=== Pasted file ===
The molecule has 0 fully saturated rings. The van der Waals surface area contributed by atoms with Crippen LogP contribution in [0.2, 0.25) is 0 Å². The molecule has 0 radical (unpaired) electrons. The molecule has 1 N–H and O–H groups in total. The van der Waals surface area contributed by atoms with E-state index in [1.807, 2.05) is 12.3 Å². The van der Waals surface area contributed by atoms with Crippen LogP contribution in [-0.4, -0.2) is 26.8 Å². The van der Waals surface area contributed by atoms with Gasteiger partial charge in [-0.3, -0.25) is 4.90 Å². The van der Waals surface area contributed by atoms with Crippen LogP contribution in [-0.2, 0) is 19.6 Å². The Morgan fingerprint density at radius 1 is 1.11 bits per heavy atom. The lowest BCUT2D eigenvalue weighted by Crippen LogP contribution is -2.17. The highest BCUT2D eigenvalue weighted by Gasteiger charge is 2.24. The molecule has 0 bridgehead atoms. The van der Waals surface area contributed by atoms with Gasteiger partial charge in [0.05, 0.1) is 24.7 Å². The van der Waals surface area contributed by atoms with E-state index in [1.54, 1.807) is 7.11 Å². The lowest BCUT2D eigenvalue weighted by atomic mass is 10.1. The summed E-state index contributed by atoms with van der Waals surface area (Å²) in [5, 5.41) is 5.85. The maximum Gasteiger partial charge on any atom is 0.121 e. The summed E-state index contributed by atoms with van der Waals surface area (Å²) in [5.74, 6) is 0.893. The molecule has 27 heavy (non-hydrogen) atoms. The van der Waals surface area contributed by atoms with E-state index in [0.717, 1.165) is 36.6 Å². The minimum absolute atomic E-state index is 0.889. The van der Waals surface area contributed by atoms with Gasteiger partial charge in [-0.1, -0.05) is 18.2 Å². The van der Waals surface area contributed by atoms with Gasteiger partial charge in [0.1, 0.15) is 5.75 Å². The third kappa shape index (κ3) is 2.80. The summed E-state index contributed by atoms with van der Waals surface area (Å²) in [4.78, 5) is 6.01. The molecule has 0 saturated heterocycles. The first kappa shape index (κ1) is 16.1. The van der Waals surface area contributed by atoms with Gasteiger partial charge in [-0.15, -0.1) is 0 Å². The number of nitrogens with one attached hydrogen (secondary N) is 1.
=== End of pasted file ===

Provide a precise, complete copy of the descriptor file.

The molecule has 0 fully saturated rings. The van der Waals surface area contributed by atoms with Crippen LogP contribution in [0.2, 0.25) is 0 Å². The molecule has 0 radical (unpaired) electrons. The molecule has 1 N–H and O–H groups in total. The van der Waals surface area contributed by atoms with E-state index in [1.807, 2.05) is 12.3 Å². The van der Waals surface area contributed by atoms with Crippen LogP contribution in [-0.4, -0.2) is 26.8 Å². The van der Waals surface area contributed by atoms with Gasteiger partial charge in [-0.3, -0.25) is 4.90 Å². The van der Waals surface area contributed by atoms with Crippen LogP contribution in [-0.2, 0) is 19.6 Å². The Morgan fingerprint density at radius 1 is 1.11 bits per heavy atom. The lowest BCUT2D eigenvalue weighted by Crippen LogP contribution is -2.17. The highest BCUT2D eigenvalue weighted by Gasteiger charge is 2.24. The molecule has 0 bridgehead atoms. The van der Waals surface area contributed by atoms with Gasteiger partial charge in [0.05, 0.1) is 24.7 Å². The van der Waals surface area contributed by atoms with E-state index in [1.54, 1.807) is 7.11 Å². The lowest BCUT2D eigenvalue weighted by atomic mass is 10.1. The summed E-state index contributed by atoms with van der Waals surface area (Å²) in [5, 5.41) is 5.85. The maximum Gasteiger partial charge on any atom is 0.121 e. The summed E-state index contributed by atoms with van der Waals surface area (Å²) in [5.74, 6) is 0.893. The molecule has 27 heavy (non-hydrogen) atoms. The van der Waals surface area contributed by atoms with E-state index in [0.717, 1.165) is 36.6 Å². The minimum absolute atomic E-state index is 0.889. The van der Waals surface area contributed by atoms with Gasteiger partial charge in [-0.1, -0.05) is 18.2 Å². The van der Waals surface area contributed by atoms with Gasteiger partial charge in [0.1, 0.15) is 5.75 Å². The third kappa shape index (κ3) is 2.80. The summed E-state index contributed by atoms with van der Waals surface area (Å²) in [4.78, 5) is 6.01. The molecule has 0 saturated heterocycles. The first kappa shape index (κ1) is 16.1. The van der Waals surface area contributed by atoms with Gasteiger partial charge in [-0.15, -0.1) is 0 Å². The number of nitrogens with one attached hydrogen (secondary N) is 1.